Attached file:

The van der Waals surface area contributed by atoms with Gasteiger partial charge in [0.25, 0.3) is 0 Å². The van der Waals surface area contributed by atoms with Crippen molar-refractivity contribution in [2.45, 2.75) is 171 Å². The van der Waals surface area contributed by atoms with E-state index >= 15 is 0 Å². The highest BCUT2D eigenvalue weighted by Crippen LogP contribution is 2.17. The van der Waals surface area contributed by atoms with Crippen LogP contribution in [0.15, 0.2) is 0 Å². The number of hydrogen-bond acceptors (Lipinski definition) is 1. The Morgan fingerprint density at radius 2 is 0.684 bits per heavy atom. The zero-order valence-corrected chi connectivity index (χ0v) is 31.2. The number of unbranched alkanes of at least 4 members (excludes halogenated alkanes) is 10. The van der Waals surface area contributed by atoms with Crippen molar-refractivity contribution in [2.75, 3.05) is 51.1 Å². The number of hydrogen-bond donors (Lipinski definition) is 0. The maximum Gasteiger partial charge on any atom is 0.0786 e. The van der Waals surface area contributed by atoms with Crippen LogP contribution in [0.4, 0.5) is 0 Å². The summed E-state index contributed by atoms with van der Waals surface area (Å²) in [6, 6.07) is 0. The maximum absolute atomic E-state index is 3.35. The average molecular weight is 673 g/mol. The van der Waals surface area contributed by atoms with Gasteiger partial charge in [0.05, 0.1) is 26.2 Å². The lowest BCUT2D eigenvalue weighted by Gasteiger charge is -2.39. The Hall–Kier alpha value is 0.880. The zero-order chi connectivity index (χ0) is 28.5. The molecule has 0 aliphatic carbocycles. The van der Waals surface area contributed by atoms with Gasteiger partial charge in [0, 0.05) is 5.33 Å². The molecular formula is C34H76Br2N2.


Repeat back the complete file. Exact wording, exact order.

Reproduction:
The van der Waals surface area contributed by atoms with Gasteiger partial charge in [0.25, 0.3) is 0 Å². The van der Waals surface area contributed by atoms with Crippen molar-refractivity contribution in [2.45, 2.75) is 171 Å². The van der Waals surface area contributed by atoms with E-state index >= 15 is 0 Å². The highest BCUT2D eigenvalue weighted by Crippen LogP contribution is 2.17. The van der Waals surface area contributed by atoms with Crippen LogP contribution in [0.15, 0.2) is 0 Å². The number of hydrogen-bond acceptors (Lipinski definition) is 1. The Morgan fingerprint density at radius 2 is 0.684 bits per heavy atom. The zero-order valence-corrected chi connectivity index (χ0v) is 31.2. The number of unbranched alkanes of at least 4 members (excludes halogenated alkanes) is 10. The van der Waals surface area contributed by atoms with Crippen molar-refractivity contribution in [2.75, 3.05) is 51.1 Å². The number of hydrogen-bond donors (Lipinski definition) is 0. The maximum Gasteiger partial charge on any atom is 0.0786 e. The van der Waals surface area contributed by atoms with Crippen LogP contribution in [0.4, 0.5) is 0 Å². The summed E-state index contributed by atoms with van der Waals surface area (Å²) in [6, 6.07) is 0. The maximum absolute atomic E-state index is 3.35. The average molecular weight is 673 g/mol. The van der Waals surface area contributed by atoms with Gasteiger partial charge in [0.05, 0.1) is 26.2 Å². The lowest BCUT2D eigenvalue weighted by Gasteiger charge is -2.39. The Hall–Kier alpha value is 0.880. The zero-order chi connectivity index (χ0) is 28.5. The molecule has 0 aliphatic carbocycles. The van der Waals surface area contributed by atoms with Gasteiger partial charge in [0, 0.05) is 5.33 Å². The molecular formula is C34H76Br2N2.